Working Remote Guide: Tips for Success
December 24, 2020 by Alexis Babiarz
Working remotely has been an option for many before now, but has recently been adopted by companies far and wide due to the coronavirus pandemic. A great alternative to in-office work, remote work allows employee mental and physical health has become a high priority.
Although some employees thrive while working remotely, the transition from office to informal home office has not been easy for everyone. Some employees struggle to focus while working from home – whether it be lack of dedicated office space, at-home distractions, and interruptions like neighbors noisy leaf blowers, children, or significant others, working remotely can be challenging. How can employees be their most productive while working from home? Here are our remote work tips for success.
Find the right workspace
One of the most important aspects of working from home is the workspace. This varies from person-to-person and from home-to-home, with no “one size fits all” solution for working from home – unique needs and available space differ from one employee to another. Some may have dedicated space to call their “home office”, whereas others have to get a little creative with their available space. For more privacy, virtual workers have resorted to converting space in their bedrooms to home offices. Shared spaces have also become remote offices, from living rooms, kitchens, or even porches or back yards. These shared space spaces can very functional but may be prone to distractions.
It’s also very common for employees to work from non-traditional workspaces like the couch or kitchen table. But, these spaces can cause decreased productivity and discomfort after a while. Working from a dedicated office space can create normalcy and a divide between work and home life, which increases productivity.
Employees who feel distracted or lack an adequate office space at home should try using a coworking space. Most employees are used to working in an office setting and coworking spaces can offer many of the same elements as their usual office. Working from home can be difficult because employees associate their home environment with relaxation and comfort. A coworking space can offer their workday some variety, help them separate their work and home life, and increase productivity.
Use the right tools
Many employees have put off creating a home workspace in hopes of returning to the office, but in most cases that may not be an option for a while, if at all. So, employees may want to consider investing in a desk and an ergonomic work chair if they don’t have one already. There are also mobile desks available, which allow employees to move their workstation wherever they please.
Additionally, working from home has likely increased the amount of time employees spend on their laptops and other digital devices. Over time, this can cause employees to feel digitally fatigued, which makes them irritable, tired, and stressed, ultimately leading to a less productive workday. Digital screens have the ability to cause these symptoms because of the blue-light they emit. Digital blue-light is stronger and more intense than natural blue-light and is more amplified because of the close proximity of the screens. Employees can deter these side effects by using blue-light glasses on screen-heavy days, but they should also take periodic breaks during the workday and log-off outside of work hours. Digital fatigue often occurs when employees are overworked, which happens more often remotely because they have their work with them at all times.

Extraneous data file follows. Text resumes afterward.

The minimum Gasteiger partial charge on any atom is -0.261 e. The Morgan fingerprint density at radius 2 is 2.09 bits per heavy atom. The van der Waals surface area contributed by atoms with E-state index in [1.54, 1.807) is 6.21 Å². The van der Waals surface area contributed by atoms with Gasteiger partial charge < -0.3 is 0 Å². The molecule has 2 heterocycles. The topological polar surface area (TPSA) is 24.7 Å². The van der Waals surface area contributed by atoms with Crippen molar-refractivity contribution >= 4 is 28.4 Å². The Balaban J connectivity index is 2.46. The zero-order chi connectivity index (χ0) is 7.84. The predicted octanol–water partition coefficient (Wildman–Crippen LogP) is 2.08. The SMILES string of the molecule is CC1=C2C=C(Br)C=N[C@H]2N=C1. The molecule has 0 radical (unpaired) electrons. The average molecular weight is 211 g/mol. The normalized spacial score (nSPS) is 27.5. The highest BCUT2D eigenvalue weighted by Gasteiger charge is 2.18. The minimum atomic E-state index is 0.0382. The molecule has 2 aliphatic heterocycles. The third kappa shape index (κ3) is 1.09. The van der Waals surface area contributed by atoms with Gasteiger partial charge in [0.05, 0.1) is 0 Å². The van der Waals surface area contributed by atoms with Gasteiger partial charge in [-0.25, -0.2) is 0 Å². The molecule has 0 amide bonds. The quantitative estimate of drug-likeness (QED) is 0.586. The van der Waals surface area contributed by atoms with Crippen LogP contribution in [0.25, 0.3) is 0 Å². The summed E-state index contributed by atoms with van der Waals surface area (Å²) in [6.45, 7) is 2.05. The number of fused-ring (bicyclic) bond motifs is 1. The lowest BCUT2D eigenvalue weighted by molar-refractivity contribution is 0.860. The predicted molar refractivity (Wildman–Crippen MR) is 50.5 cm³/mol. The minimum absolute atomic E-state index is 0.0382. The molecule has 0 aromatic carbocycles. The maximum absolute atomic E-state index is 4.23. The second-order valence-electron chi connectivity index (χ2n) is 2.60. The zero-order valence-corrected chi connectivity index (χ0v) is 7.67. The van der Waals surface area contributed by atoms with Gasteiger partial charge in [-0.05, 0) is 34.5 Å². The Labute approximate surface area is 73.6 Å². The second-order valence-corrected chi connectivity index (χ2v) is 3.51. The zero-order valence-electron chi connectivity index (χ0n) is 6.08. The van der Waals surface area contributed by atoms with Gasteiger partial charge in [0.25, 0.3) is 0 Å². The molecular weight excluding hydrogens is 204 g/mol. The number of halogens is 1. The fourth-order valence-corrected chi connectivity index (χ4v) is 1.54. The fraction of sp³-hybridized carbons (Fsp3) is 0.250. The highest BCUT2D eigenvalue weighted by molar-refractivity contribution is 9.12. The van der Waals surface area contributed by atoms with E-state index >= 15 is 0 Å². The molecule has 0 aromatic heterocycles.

Keep in touch
Working from home offers employees safety and security during these difficult times, but it can also cause employees to feel confined and stressed. Although employees are grateful for the opportunity to work remotely, they can begin to feel like they are stuck in a rut day after day. Especially now with winter months ahead, remote employees may be finding fewer reasons to leave the house.
Working from the same environment with limited contact can be more difficult than it sounds and the isolation that employees tend to feel can often make them lethargic. On top of all that, losing momentum during business hours can also cause employees to feel stressed and guilty because they aren’t as productive as they should be.
Remote employees could benefit from occasional social meetings to break up their day. Virtual lunches or coffee meet-ups with co-workers will leave employees feeling energized and alert. Along with staying in touch with co-workers, employees should be further encouraged to work from coworking spaces to give them more variety during their week. More communication and a change of scenery will help employees thrive outside of the office and offer a sense of normalcy.
Working from home shouldn’t cause stress—give Metro Offices a try instead. Browse our locations today.
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